All the little laws have big impacts. Not one person can say, let’s get rid of this law, that’s going to be good for us. All I see is one big loss for us.

Which law would be the most devastating to lose?

Joel: Article 18 is a really interesting one and very key because it prohibits discrimination on grounds of nationality. Which means that because you are an EU citizen, you are treated exactly the same as a French citizen if you were living in France. Once article 18 protection disappears, you are a third country citizen, and you are not recognized by EU law as an EU citizen.

Brexit is a lot more complicated than the people who are argued for it made it out to be.

Still, there are a lot of Brexiters.

Joel: The media created this us versus them EU situation. Nobody ever communicated that we have an influence on all the European laws. A typical case of misinformation would be immigration. People said we have no control over our borders. As far as I can remember, not once did the Remain campaign bring to light that there is an actual directive on the freedom of movement. It says EU citizens can come to the UK for three months. After that period if they want to stay they have to prove that they can support themselves.
People were scared into voting to leave. That’s why I want to get the facts out there. Even if the facts aren’t good they are still facts. At least it’s the truth. That’s the heartbreaking part, the misinformation and how easily manipulated people are.

These days people don’t know which media to trust anymore.

Joel: Unfortunately yes. We are really in a situation where we don`t know which news sources are trustworthy. I mean, if they are reporting facts rather than giving opinions it´s more likely to be trusted.

But people are drawn to emotion.

Joel: That’s why Brexit was the most fantastic marketing campaign. They tapped into that emotion. Take back control, our money, our borders. It sounds cool. Brexit, an interesting word. But Remain sounded boring. Leave things as they are, seemed boring. There wasn’t really any emotion in the Remain campaign.

Is public opinion changing?

Joel: The feeling I get is Remain would win in a second referendum. Purely because the demographic has changed. A lot of people have changed their minds. I think many Brexiters believed the lies and now they are too embarrassed or too proud to admit it. Remain is good. Leave is bad. I think that is generally accepted by all reasonable realistic people.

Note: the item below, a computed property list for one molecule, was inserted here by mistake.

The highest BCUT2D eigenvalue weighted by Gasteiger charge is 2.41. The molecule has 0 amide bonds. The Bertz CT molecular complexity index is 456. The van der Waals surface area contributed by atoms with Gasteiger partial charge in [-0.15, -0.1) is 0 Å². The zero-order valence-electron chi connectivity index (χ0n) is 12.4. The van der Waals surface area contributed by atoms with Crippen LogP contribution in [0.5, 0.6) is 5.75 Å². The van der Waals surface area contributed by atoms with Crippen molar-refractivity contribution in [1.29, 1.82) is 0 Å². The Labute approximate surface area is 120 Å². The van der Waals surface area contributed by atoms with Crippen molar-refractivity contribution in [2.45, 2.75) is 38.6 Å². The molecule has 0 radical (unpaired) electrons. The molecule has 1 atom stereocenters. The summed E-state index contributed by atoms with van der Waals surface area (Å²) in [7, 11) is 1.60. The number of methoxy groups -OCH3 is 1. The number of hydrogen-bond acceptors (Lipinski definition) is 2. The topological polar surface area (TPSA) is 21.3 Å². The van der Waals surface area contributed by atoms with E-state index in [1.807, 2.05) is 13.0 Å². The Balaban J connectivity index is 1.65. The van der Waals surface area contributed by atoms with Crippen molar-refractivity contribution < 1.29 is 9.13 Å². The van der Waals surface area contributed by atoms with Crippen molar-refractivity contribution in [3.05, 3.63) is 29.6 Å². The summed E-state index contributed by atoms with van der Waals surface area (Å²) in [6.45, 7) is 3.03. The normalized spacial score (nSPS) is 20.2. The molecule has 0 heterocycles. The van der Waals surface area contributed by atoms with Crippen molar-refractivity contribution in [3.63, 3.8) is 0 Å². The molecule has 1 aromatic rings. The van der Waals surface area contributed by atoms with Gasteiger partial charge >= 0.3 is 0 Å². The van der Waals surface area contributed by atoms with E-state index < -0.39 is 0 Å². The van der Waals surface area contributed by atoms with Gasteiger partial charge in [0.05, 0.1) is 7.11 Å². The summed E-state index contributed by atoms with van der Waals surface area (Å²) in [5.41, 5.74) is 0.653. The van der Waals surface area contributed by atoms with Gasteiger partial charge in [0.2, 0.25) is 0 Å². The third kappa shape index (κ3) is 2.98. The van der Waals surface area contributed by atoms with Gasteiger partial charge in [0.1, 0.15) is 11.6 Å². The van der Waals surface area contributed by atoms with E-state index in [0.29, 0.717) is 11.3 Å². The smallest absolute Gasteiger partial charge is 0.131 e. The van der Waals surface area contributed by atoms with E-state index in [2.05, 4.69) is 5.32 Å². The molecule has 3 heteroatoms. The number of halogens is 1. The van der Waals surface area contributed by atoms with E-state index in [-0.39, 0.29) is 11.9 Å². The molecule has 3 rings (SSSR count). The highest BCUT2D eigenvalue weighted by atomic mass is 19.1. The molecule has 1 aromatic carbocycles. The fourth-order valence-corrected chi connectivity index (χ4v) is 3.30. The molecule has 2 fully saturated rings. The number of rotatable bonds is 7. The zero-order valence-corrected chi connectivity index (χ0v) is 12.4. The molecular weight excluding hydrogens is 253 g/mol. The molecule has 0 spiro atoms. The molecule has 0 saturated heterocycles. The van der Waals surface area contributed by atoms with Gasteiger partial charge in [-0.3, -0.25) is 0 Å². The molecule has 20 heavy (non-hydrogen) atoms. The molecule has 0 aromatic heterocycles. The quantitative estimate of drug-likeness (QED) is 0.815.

In case Brexit happens, how will your life look like?

Joel: I will be trying to get out of the UK, or I will try to campaign to rejoin the EU.

Shouldn’t you do both?

Joel: That’s the most likely outcome. I go out, just to have a break and come back and start the campaign to rejoin. That would be an absolutely huge task and very complicated. Not really an area I am familiar with yet. There will a lot to read up on.

And if the UK remains?

Joel: We still have to promote the benefits of the EU membership to the people. How does the membership benefit the individual and not just the UK? The work will never stop. Because there is such a huge divide now through the UK. It will be a debate for a long time.

The topic will stay with you then.

Joel: It has become a part of my life.

Can you imagine a life without doing this?

Joel: Not anymore. I’ve stopped doing many things now because I get back from work and then I start to do EU stuff. It does take its toll on you. You are not able to sleep because you worry about Brexit. Then it’s also been a lot of fun. I met so many interesting people. Made so many new friends. Brexit has been a good eyeopener. It has been a very good, steep hard learning curve.

Being passionate about something also means learning something about ourselves. What did you learn?

Joel: I didn’t know I was this pro-EU. I learned to always ask questions to find out what prompts Brexiters to hate the EU, because then you can dismantle the arguments. When someone says something, fact check it first before believing it. The most important lesson is double check. Check for yourself, and get the facts before you make a decision. It’s better to have a clear picture. If you had just laid it all out, Remain would have won.

Twitter: Joel Baccas  

Website: Brexit Shambles 

Website: InFacts

Podcast: Europe Calling  (together with journalist Bettina Wolff)